I was reviewing a pull request when I caught an inconsistency
between a code snippet and its documentation. The image below shows a new return
case added to the function
is_program_manager, but the developer didn’t update
the documentation accordingly. So, the text still explains the previous return
Can the developer be held accountable for this omission even when the code runs as expected and passes all tests? In the role of code reviewer I understood that the names used to identify functions and variables were sufficiently clear to make the code readable. No documentation was actually needed. So, I didn’t ask the programmer to fix the documentation. It would mean an additional overhead to the code reviewing process for something that doesn’t cause compilation neither runtime errors.
On the other hand, there are some cases where it’s difficult to represent the business into code. As an example, we have an algorithm that assigns students to internships based on their individual constraints. The documentation is necessary because the code is not trivial.
Code documentation is sometimes useful, but it comes too late, when the code is already written. There is another kind of documentation that comes first: the specification. This term makes people scary these days because it is associated with old fashion software processes, but it is just another name for use cases, user stories, and other fancy synonyms created recently. The point is: The documentation written earlier is a guidance to write code that effectively serves the real intent, minimizing the frustration of developing something that isn’t useful for the users.
In the winter of 2001, seventeen people met in a ski resort in Utah to try to find a common ground for software development. They came up with the agile manifesto. The extracted statement below is particulary interesting for the purpose of this post:
“Working software over comprehensive documentation.”
As every philosophical text, this statement is also subject to antagonic interpretations. In my understanding, early documentation doesn’t have to be comprehensive. Done iteratively, it may initially have just enough content to enable a minimal viable product and then progressively covering more and more features as the project advances.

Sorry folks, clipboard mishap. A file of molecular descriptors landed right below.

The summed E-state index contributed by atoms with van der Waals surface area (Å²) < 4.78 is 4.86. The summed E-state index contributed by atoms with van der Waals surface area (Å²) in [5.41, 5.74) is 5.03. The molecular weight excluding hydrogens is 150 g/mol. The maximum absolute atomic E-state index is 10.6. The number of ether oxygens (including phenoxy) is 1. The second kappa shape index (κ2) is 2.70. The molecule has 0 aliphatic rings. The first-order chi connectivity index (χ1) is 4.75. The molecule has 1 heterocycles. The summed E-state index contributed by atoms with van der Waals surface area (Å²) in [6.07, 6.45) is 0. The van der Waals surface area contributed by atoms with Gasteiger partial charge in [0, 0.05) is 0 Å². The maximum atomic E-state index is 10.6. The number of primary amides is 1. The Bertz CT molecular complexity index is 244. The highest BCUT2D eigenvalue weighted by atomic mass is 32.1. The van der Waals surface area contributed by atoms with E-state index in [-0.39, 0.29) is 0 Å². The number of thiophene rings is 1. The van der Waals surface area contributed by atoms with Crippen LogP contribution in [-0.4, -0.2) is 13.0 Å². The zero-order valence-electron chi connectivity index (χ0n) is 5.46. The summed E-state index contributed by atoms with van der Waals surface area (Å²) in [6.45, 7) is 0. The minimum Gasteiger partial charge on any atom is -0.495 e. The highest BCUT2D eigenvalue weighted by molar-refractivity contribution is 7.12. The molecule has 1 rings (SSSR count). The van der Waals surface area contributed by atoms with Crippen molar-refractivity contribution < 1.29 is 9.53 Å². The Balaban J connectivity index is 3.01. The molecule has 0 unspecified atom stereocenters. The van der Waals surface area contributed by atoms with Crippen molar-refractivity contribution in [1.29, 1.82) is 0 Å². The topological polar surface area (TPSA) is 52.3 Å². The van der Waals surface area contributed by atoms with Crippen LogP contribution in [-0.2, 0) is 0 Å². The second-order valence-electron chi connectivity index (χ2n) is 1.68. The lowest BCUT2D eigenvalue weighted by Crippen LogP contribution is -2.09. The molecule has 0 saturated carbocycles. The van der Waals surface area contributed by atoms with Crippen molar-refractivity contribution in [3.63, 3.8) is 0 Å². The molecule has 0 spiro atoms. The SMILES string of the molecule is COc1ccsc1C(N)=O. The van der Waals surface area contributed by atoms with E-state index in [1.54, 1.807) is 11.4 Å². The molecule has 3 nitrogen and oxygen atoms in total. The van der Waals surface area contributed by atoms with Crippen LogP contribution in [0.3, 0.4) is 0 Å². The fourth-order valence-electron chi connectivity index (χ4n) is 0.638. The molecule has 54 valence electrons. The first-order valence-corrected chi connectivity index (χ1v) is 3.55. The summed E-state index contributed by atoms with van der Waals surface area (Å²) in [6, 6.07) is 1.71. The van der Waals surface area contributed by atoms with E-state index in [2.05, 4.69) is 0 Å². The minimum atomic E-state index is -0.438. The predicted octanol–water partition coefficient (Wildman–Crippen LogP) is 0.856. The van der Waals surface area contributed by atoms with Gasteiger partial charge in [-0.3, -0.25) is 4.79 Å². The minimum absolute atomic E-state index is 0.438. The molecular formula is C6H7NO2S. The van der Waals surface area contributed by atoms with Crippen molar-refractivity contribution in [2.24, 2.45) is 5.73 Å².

However, in recent talks to some consultants, I realized they interpreted “comprehensive documentation” as a problem to be solved with “no documentation at all”. The disseminated approach is to be limited by post-its or index cards in an informal language description. Once they are implemented, they can be completely discarded, no strings attached. The documentation is transient and summarized in a few sentences. If not registered in an issue tracker, they are lost forever.
That’s sad. Discarding real useful work disturbs me. Unless the users change their minds about the requirements, a major architectural flaw is discovered, or something can be substantially improved, there is no reason to throw something away that frequently. This is waste and every industry avoids it. People’s work must be constructive, the results must be useful and valuable. But how can this principle be applied on software development?
Actually, requirements have been often discarded since the waterfall age. It wasn’t discarded in the sense of throwing away, but in the sense of abandonment. Architecture documents, use case specifications, project guidelines, deployment models, they were created but seldom updated. It was very expensive to keep documentation and implementation synchronized. Aparently, this problem hasn’t been solved yet by any agile methodology. There is indeed an opportunity of rethinking - not reinventing - how documentation should be produced to achieve durability and real added value.
The User Manual
I have been exposed to the inspiring blog post of Tom Preston-Werner: “Readme Driven Development”. For him, it doesn’t matter if you follow TDD, BDD, XP or SCRUM, because at the end “a perfect implementation of the wrong specification is worthless”. He suggests to write the README file first as an essential condition to write good software. We share a fundamental belief that when documenting, we are giving ourselves “a chance to think through the project without the overhead of having to change code every time we change our minds”. Tom is the co-founder of GitHub. So, it isn’t strange that README files play an important role in the presentation of GitHub projects. However, a README file is not designed to grow as the application grows because the entire content is put in a single file. We should limit its content to the point where it is still readable and practical.
The problem with detailed documentation in general is the lack of readers. With a boring writing style and only a few people as audience, a document will hardly be updated as frequently as needed. As the software evolves, only verbal, visual (mock-ups, diagrams, templates, etc.) and short textual communication (emails, issue trackers) prevail. The rest remains forgotten into dusty folders.